This situation used to occur a lot at work and is very familiar to me. A member of a family with moderate learning difficulties has always lived with parents, and been able to keep down a simple job quite well, because of a lot of basic support from a family.

Then once the ageing parents can no longer offer this support the person with the learning difficulties starts to get into difficulties. No one in the family has perhaps realised just how much support the now very aged parents have been giving.

It does not surprise me that someone of his age has got through life without coming to the notice of any support services. His parents must have been at the very least in their 80s and attitudes towards teaching people with learning disabilities in the late 1950s were nothing like they are now.

No one has stopped to think about how much support their relative might need to gain some independence. So he has has never learnt to cope with any challenges outside what has become his normal routine.
The parents have probably been over protecting him for years because of his learning disabilities. To them he was just their much loved son who was perhaps "a bit slow."

As now a degree of learning disability is now much more frequently recognised it should be hoped that schools etc will engage young people with moderate learning difficulties in this life skills training as they come up to school leaving age.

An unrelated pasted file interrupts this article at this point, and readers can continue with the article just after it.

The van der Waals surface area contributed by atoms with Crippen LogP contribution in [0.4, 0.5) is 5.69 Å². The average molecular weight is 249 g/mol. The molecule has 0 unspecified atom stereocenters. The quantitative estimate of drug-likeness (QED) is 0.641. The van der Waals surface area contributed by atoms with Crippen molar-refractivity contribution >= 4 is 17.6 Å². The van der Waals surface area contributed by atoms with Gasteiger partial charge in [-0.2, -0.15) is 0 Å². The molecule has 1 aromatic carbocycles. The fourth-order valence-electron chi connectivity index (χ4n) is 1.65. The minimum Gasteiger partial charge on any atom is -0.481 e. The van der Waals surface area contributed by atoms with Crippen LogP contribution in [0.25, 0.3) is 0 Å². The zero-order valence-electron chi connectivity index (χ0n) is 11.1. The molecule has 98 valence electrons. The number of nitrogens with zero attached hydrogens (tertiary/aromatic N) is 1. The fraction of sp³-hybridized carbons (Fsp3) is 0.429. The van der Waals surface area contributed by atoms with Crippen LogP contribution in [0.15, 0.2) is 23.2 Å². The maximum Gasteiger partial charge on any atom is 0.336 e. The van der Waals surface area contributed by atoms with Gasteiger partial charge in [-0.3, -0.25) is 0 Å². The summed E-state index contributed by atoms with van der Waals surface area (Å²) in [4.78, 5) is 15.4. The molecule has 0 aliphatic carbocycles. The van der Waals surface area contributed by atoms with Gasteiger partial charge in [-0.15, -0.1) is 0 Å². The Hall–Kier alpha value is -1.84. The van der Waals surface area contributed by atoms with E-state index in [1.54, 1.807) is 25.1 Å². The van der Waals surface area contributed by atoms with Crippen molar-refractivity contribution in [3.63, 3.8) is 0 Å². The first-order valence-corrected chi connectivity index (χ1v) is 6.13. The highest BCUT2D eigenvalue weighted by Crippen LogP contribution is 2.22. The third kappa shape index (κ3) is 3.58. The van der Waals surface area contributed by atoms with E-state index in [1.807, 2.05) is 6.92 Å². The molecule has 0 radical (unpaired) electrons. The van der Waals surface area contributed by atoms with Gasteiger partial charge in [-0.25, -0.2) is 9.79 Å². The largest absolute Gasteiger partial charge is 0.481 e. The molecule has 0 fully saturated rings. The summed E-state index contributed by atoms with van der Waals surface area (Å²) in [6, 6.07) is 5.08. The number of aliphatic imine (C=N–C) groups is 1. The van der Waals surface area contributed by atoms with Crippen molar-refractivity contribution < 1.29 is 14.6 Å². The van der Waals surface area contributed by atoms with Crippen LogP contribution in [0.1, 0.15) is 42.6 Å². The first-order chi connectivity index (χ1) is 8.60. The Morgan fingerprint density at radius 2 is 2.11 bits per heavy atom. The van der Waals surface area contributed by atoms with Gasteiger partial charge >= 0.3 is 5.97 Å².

Lots of colleges now run such courses to assist their learning disabled pupils with basic life skills at a much earlier stage in their life. I think it is probably a lot harder for someone of this man's age who has lived with so much support to deal with independence training at this stage in his life though. I hope all goes well for him.

Purpledaffodil Fri 04-Jul-14 07:36:56

Tegan I think you are right! my primary school in the 1950s had an A and a B class, no polite labels of flowers or colours then!A friend from primary school still feels bitter about being 'put down' into the B class. I taught in a school which was built in the late 1940s and each year group had 3 class rooms. The large spacious one was for the A classes of course hmm Made things difficult with our mixed ability classes which were all the same numbers, either scrunched into a C room or rattling around in an A room.

bunnyroller Sat 02-Aug-14 12:17:05